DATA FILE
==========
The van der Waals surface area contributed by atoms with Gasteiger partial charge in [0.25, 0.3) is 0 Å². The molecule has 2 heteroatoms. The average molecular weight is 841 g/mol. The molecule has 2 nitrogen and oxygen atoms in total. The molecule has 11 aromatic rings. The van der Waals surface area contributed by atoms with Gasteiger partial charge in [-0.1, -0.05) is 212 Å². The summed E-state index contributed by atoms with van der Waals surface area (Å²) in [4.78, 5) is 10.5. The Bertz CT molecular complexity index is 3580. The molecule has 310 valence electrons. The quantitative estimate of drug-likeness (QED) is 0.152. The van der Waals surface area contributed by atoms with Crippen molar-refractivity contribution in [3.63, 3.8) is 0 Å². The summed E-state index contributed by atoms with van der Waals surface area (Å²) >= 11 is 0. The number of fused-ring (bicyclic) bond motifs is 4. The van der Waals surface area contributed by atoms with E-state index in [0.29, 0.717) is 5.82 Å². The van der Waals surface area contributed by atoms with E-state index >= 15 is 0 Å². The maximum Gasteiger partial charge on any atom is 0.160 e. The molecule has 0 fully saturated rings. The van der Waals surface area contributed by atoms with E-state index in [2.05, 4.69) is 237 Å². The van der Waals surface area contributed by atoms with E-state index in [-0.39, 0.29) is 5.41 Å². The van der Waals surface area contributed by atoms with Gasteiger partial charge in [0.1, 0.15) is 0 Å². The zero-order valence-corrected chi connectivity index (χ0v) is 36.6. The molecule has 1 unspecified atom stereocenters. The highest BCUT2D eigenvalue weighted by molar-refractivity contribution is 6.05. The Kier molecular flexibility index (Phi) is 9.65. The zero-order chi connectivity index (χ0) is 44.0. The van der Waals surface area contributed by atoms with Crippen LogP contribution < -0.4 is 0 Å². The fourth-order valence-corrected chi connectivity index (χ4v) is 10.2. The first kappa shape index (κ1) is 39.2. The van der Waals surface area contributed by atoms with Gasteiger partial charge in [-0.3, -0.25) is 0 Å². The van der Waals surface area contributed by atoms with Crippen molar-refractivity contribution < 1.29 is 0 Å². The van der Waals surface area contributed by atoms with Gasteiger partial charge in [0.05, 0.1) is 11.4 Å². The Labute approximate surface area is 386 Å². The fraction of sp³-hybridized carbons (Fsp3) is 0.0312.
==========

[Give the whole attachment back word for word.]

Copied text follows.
The van der Waals surface area contributed by atoms with Gasteiger partial charge in [0.25, 0.3) is 0 Å². The molecule has 2 heteroatoms. The average molecular weight is 841 g/mol. The molecule has 2 nitrogen and oxygen atoms in total. The molecule has 11 aromatic rings. The van der Waals surface area contributed by atoms with Gasteiger partial charge in [-0.1, -0.05) is 212 Å². The summed E-state index contributed by atoms with van der Waals surface area (Å²) in [4.78, 5) is 10.5. The Bertz CT molecular complexity index is 3580. The molecule has 310 valence electrons. The quantitative estimate of drug-likeness (QED) is 0.152. The van der Waals surface area contributed by atoms with Crippen molar-refractivity contribution in [3.63, 3.8) is 0 Å². The summed E-state index contributed by atoms with van der Waals surface area (Å²) >= 11 is 0. The number of fused-ring (bicyclic) bond motifs is 4. The van der Waals surface area contributed by atoms with E-state index in [0.29, 0.717) is 5.82 Å². The van der Waals surface area contributed by atoms with E-state index >= 15 is 0 Å². The maximum Gasteiger partial charge on any atom is 0.160 e. The molecule has 0 fully saturated rings. The van der Waals surface area contributed by atoms with E-state index in [2.05, 4.69) is 237 Å². The van der Waals surface area contributed by atoms with E-state index in [-0.39, 0.29) is 5.41 Å². The van der Waals surface area contributed by atoms with Gasteiger partial charge in [0.1, 0.15) is 0 Å². The zero-order valence-corrected chi connectivity index (χ0v) is 36.6. The molecule has 1 unspecified atom stereocenters. The highest BCUT2D eigenvalue weighted by molar-refractivity contribution is 6.05. The Kier molecular flexibility index (Phi) is 9.65. The zero-order chi connectivity index (χ0) is 44.0. The van der Waals surface area contributed by atoms with Crippen LogP contribution < -0.4 is 0 Å². The fourth-order valence-corrected chi connectivity index (χ4v) is 10.2. The first kappa shape index (κ1) is 39.2. The van der Waals surface area contributed by atoms with Gasteiger partial charge in [-0.3, -0.25) is 0 Å². The van der Waals surface area contributed by atoms with Crippen molar-refractivity contribution < 1.29 is 0 Å². The van der Waals surface area contributed by atoms with Gasteiger partial charge in [0.05, 0.1) is 11.4 Å². The Labute approximate surface area is 386 Å². The fraction of sp³-hybridized carbons (Fsp3) is 0.0312.